Only a four hour and a half hour flight away, Beirut will seduce travelers in search of a city break with a difference.
Sure Dubai is exciting, Abu Dhabi offers an abundance of art and Muscat has a certain picturesque charm but when all is said and done, they are Middle East-lite. If you’re after somewhere that matches the Middle East of your imagination, you want Beirut – traditionally known as the ‘Paris of the Middle East’.
Lebanon and its capital have been in the international headlines for all the wrong reasons and the perception still lingers that Lebanon is a closed society, off-limits to outsiders. Happily, the years of fear and loathing are (for now at least) over and the Middle East’s most beautiful and cosmopolitan country is once again embracing tourism.
Beirut isn’t a pretty city (the scars of its recent battles are still visible from the pockmarked shell damaged buildings to the checkpoints patrolled by soldiers) and there are few ‘can’t-miss, won’t miss’ sights, but make no mistake: it is an exciting, intriguing destination unlike any Middle Eastern one you’ve been to before. The city’s skyline is dominated by domes and minarets of mosques but also by Greek Orthodox churches, cathedrals and Turkish hammams (because of Beirut’s location at the crossroads of Asia, Europe, and Africa, Lebanon has been shaped by many civilizations).
There are many museums to explore but the best is the National Museum of Beirut (www.beirutnationalmuseum.com), packed as it is with ancient treasures. Every hour, the museum screens Revival – a fascinating short documentary on how staff saved the collection from the destruction of the Civil War and subsequently restored the museum to its former glory. Other sights to tick off include the Corniche promenade (from where you can watch the sunset over Pigeon Rocks – two natural arches jutting from the Mediterranean – or ride on the giant Ferris wheel at Luna Park), the spectacular Al-Amin mosque where Rafik Hariri (Lebanon’s former Prime Minister who was assassinated in 2005), is buried and the magnificently restored Roman baths.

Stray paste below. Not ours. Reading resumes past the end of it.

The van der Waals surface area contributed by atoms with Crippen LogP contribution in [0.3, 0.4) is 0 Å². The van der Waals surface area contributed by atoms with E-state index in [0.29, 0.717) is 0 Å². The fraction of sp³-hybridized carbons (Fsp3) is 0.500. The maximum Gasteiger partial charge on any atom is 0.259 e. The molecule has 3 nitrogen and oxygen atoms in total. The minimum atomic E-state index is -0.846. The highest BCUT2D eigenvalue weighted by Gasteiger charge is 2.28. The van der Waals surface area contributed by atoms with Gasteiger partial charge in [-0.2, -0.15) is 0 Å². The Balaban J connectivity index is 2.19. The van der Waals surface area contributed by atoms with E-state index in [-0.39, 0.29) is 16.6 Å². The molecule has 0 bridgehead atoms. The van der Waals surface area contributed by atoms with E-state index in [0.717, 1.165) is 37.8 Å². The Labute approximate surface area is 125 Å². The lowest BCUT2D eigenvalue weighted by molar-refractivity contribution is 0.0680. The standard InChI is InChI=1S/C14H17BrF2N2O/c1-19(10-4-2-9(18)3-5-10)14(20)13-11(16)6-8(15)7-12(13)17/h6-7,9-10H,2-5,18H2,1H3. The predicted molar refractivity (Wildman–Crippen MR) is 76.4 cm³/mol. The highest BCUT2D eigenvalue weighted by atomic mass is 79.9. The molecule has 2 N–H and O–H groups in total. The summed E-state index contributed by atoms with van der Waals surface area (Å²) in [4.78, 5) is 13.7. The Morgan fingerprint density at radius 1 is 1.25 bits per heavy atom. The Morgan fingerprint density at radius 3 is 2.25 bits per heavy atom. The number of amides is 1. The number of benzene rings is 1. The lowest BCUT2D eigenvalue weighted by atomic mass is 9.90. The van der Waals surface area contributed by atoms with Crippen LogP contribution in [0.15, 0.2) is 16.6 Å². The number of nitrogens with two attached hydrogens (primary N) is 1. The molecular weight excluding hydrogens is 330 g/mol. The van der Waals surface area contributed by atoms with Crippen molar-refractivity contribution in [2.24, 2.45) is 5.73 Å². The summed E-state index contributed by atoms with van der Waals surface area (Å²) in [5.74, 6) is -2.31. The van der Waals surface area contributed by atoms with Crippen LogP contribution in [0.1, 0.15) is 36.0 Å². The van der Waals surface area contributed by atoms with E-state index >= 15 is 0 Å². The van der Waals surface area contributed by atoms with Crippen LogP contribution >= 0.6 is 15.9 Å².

Once you’ve got the sightseeing out the way, return to your hotel for a power nap and then to primp and preen: Beirut’s nightlife is legendary and never starts before 10 pm. The choice of where to stay is wide and handsome but the Movenpick is without a doubt of one of the best in the region and the only five-star city center hotel with resort facilities – expect four pools, a private beach, onsite shopping arcade, tennis courts, health club, spa and so on.
When night falls, entertainment options abound – Beirut personifies la dolce vita – and it’s simply a matter of choosing your pleasure among the slew of trendy bars and live music venues (try underground bunker bar B018, Behind the Green Door, the rooftop bar at the Albergo Hotel and, in the summer, Sky Bar – regularly voted the world’s best bar) in fashionable areas such as Ashrafieh and Gemmayzeh. All are open until the wee hours of the morning: this is a city so fast and invigorating that boredom is not an option and sleep is a mere afterthought.
There’s also a thriving local gastronomic scene: food has always been a reason to head for Beirut and visiting gourmands are awed by the amazing array of restaurants, bars, and cafes competing for their mealtime affections along with vendors peddling falafel and circular bread through which locals thread their arms in order to ‘wear’ them home like giant bangles. Take advantage of Beirut’s pleasant year-round temperatures and linger at side street tables or on rooftops over mouth-watering mezze (think fattoush, kebbeh, kofta, olives and vine leaves) with the sweet smell of shisha puffed from water pipes hanging in the air.
Shopping is another popular pastime for Beirutis – it’s striking how stylish the Lebanese are especially when compared to their western counterparts – and it’s fun to window shop arm in arm around the vibrant pedestrianised downtown district known as ‘Solidere’ where boutiques are unique and independently owned. Saifi Village is another essential shopping stop. Once the site of the so-called ‘green line’ that divided Muslim west Beirut from the Christian east side during the 15-year civil war, this beautifully restored quarter is now home to chic stores stocking clothes and carpets as well as stalls selling spices, flatbreads, labneh and organic veg.
Yet Beirut isn’t everything and tempting though it might be to stay within the city, it’s worth venturing outside to see the contrast between the glitzy capital and the rest of this tiny – you can drive from the north to the south in just over three hours – but mountainous country. Taxis are readily available and an affordable way to travel – providing you agree on a price prior to beginning your journey.
Log onto the CD-Traveller website tomorrow to read more about Lebanon